Like many women I know, after having a baby I wanted to change my career direction. In my pre-baby life I worked at Google Australia in publisher management and digital marketing. It was a wonderful place to work and I learned a great deal about online marketing.
In late 2010, my husband, Alec, was offered the opportunity to work at a startup in New York City – somewhere I’d always wanted to live. The same week, we found out I was pregnant. Alec took the job and a few months later we moved and I quit my job. Moving country and preparing for the baby became my new job, and then motherhood when Baby arrived.
I’d already been blogging casually for about four years at that stage, and when we moved to the US to I started to document our expat experiences, and then my pregnancy and new life as a parent.
Without a job and itching to keep my brain active, I upped my blogging game when Baby came along, starting to take it more seriously. I started working on a site with a friend in NYC on kid-friendly dining that expanded to cover other destinations in Sydney and Singapore. I got active in the local blogger community, attended blogging events and started to connect with brands and other bloggers. At night I read about SEO and stumbled my way through building a self-hosted WordPress site.
I also began to put my digital marketing training into practice, working on growing social media channels and subscribers to increase traffic to my blog. The SEM (search engine marketing) experience at Google really helped me to naturally be able to write well for SEO (search engine optimisation, or how to show up in the search results on Google), and I saw organic search becoming a big source of traffic to the blog.
After a while I felt ready to start working again in a small capacity, so I put together a simple WordPress site as my online writing portfolio and resume to send out to prospective employers. By this time I had written guest posts for a lot of other sites, too, and also had quite a decent amount of published work from my first few jobs in the editorial departments of Australian lifestyle magazines, plus from my work in marketing at Google. All together, it was enough to help me start getting a few freelance writing jobs.
Work started coming through all kinds of sources. People approached me through the blog, and I signed up to Contently.com and received work through that for Fisher Price and Electrolux.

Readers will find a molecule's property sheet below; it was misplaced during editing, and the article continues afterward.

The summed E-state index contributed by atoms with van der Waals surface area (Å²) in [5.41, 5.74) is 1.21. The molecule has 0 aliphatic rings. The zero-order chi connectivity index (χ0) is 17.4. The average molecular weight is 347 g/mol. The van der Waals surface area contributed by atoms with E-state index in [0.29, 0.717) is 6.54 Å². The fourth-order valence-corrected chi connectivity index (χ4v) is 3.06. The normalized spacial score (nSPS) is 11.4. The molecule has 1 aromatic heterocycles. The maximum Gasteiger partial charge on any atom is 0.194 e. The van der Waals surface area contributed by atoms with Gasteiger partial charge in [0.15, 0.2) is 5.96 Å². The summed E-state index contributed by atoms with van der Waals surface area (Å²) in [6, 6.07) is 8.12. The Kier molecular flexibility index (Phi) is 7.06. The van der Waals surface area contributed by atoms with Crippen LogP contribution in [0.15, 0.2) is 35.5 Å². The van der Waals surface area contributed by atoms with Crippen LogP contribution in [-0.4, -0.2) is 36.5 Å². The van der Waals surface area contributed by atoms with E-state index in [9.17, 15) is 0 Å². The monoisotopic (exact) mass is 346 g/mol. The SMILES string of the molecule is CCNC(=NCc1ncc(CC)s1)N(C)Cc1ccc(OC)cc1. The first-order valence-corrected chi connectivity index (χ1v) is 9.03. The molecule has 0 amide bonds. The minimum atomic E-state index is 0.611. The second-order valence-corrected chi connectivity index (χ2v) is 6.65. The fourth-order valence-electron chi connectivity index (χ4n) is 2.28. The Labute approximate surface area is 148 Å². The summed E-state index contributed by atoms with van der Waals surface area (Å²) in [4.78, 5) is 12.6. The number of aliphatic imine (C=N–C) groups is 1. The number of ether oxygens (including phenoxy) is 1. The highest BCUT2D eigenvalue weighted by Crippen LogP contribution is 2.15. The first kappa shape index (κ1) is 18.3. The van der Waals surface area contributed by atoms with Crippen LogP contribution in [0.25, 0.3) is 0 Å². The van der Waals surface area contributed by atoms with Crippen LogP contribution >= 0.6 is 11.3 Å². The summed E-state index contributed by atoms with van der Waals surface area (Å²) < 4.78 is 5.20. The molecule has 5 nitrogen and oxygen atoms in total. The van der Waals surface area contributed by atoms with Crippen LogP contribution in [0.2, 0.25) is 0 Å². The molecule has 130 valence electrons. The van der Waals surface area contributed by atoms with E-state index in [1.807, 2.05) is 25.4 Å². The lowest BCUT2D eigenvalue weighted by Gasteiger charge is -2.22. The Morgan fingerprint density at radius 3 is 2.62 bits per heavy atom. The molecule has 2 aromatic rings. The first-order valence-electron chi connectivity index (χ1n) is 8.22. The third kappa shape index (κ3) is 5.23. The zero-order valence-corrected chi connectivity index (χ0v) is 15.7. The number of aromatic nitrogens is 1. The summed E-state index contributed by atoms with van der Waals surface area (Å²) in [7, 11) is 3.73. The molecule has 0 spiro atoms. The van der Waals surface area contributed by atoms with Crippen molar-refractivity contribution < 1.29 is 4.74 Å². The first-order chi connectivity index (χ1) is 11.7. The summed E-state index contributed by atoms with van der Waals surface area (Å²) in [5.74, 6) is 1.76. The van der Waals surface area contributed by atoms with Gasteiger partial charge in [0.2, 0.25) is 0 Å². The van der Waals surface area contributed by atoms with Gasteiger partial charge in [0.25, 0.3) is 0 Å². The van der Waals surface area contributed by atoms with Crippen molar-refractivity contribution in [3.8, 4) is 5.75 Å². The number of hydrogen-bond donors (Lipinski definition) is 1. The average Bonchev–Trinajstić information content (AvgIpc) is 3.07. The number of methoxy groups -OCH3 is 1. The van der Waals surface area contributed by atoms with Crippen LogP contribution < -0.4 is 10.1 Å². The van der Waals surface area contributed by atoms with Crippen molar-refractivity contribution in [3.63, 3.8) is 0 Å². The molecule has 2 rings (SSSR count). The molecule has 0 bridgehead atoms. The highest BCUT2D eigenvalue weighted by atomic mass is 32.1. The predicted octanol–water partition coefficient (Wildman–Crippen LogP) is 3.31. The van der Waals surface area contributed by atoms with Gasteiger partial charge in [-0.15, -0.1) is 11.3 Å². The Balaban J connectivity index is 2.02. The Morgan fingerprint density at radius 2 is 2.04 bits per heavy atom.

Most of the work I have taken on, however, I’ve had to really put myself out there for. I cold-emailed publications after asking for the editor’s contact details, and then pitched the publication ideas for articles. I also attended events where the speakers worked for brands or sites that I wanted to work for, and approached the people after their talks with a quick elevator pitch and request for their business cards.
After getting the contacts I was after, I’d research their publication and pitch stories. It’s time consuming, and there’s a lot of either no responses or straight out rejection. Some days it’s hard to get past this and keep up my confidence to continue, especially since I’m a bit of an introvert.
What helps keep me going is when the articles I write perform really well, such as getting picked up by other publications like the Huffington Post and going viral.
I also love the blogging communities I’ve joined, both in the US and in Australia. Bloggers are very supportive of each other, so even though I spend most of my work days at home alone with a computer, I feel strongly connected to other people in my field and don’t feel disconnected as a result.
Taking the freelance route does not pay wonderfully well so far, but it’s rewarding in many ways. I make my own hours, and get to spend a lot of time with my daughter, who is now 3.5. I really enjoy what I do, too. I get a lot of joy out of seeing my articles helping people – I feel like what I’m doing now has a lot of meaning.
Are you thinking of making a career change, or trying freelance writing? I’ll be writing more in the coming weeks on tips to break into freelance writing, and other posts on what I’ve learned about digital media. If you have any questions you’d like answered, please email comment below or email me at adventurebabyblog.com.
This post was first published over on Thienlan.me.
Christine is the editor of Adventure, Baby!